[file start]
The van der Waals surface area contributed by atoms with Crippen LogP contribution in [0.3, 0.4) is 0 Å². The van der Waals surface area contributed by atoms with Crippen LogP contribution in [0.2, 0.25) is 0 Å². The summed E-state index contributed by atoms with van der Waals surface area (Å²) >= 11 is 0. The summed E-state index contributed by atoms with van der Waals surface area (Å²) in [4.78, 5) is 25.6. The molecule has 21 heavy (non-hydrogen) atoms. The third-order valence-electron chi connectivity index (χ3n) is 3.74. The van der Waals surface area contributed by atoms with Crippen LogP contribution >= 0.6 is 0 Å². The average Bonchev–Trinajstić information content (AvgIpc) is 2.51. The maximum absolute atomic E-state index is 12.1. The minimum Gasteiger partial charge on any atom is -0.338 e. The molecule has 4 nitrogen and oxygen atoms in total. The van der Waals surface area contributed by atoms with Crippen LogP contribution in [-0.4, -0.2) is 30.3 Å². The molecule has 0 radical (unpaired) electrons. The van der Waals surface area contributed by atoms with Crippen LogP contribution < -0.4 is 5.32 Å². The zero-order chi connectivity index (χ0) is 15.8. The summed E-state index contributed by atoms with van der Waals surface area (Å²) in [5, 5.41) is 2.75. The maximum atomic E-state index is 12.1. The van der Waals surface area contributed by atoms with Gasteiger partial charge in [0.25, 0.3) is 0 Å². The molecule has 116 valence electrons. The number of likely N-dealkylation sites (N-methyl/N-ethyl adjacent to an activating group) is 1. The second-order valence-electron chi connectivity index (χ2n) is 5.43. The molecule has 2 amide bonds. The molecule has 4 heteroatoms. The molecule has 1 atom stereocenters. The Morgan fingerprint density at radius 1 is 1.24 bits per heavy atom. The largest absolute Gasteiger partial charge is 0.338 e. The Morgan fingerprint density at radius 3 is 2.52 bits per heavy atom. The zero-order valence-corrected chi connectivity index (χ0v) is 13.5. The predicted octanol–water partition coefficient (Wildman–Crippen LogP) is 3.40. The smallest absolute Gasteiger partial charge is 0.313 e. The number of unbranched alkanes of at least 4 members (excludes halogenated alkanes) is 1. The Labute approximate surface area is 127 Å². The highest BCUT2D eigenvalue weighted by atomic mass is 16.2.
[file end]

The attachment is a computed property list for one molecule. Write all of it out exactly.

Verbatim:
The van der Waals surface area contributed by atoms with Crippen LogP contribution in [0.3, 0.4) is 0 Å². The van der Waals surface area contributed by atoms with Crippen LogP contribution in [0.2, 0.25) is 0 Å². The summed E-state index contributed by atoms with van der Waals surface area (Å²) >= 11 is 0. The summed E-state index contributed by atoms with van der Waals surface area (Å²) in [4.78, 5) is 25.6. The molecule has 21 heavy (non-hydrogen) atoms. The third-order valence-electron chi connectivity index (χ3n) is 3.74. The van der Waals surface area contributed by atoms with Crippen LogP contribution >= 0.6 is 0 Å². The average Bonchev–Trinajstić information content (AvgIpc) is 2.51. The maximum absolute atomic E-state index is 12.1. The minimum Gasteiger partial charge on any atom is -0.338 e. The molecule has 4 nitrogen and oxygen atoms in total. The van der Waals surface area contributed by atoms with Crippen LogP contribution in [-0.4, -0.2) is 30.3 Å². The molecule has 0 radical (unpaired) electrons. The van der Waals surface area contributed by atoms with Crippen LogP contribution < -0.4 is 5.32 Å². The zero-order chi connectivity index (χ0) is 15.8. The summed E-state index contributed by atoms with van der Waals surface area (Å²) in [5, 5.41) is 2.75. The maximum atomic E-state index is 12.1. The van der Waals surface area contributed by atoms with Gasteiger partial charge in [0.25, 0.3) is 0 Å². The molecule has 116 valence electrons. The number of likely N-dealkylation sites (N-methyl/N-ethyl adjacent to an activating group) is 1. The second-order valence-electron chi connectivity index (χ2n) is 5.43. The molecule has 2 amide bonds. The molecule has 4 heteroatoms. The molecule has 1 atom stereocenters. The Morgan fingerprint density at radius 1 is 1.24 bits per heavy atom. The largest absolute Gasteiger partial charge is 0.338 e. The Morgan fingerprint density at radius 3 is 2.52 bits per heavy atom. The zero-order valence-corrected chi connectivity index (χ0v) is 13.5. The predicted octanol–water partition coefficient (Wildman–Crippen LogP) is 3.40. The smallest absolute Gasteiger partial charge is 0.313 e. The number of unbranched alkanes of at least 4 members (excludes halogenated alkanes) is 1. The Labute approximate surface area is 127 Å². The highest BCUT2D eigenvalue weighted by atomic mass is 16.2.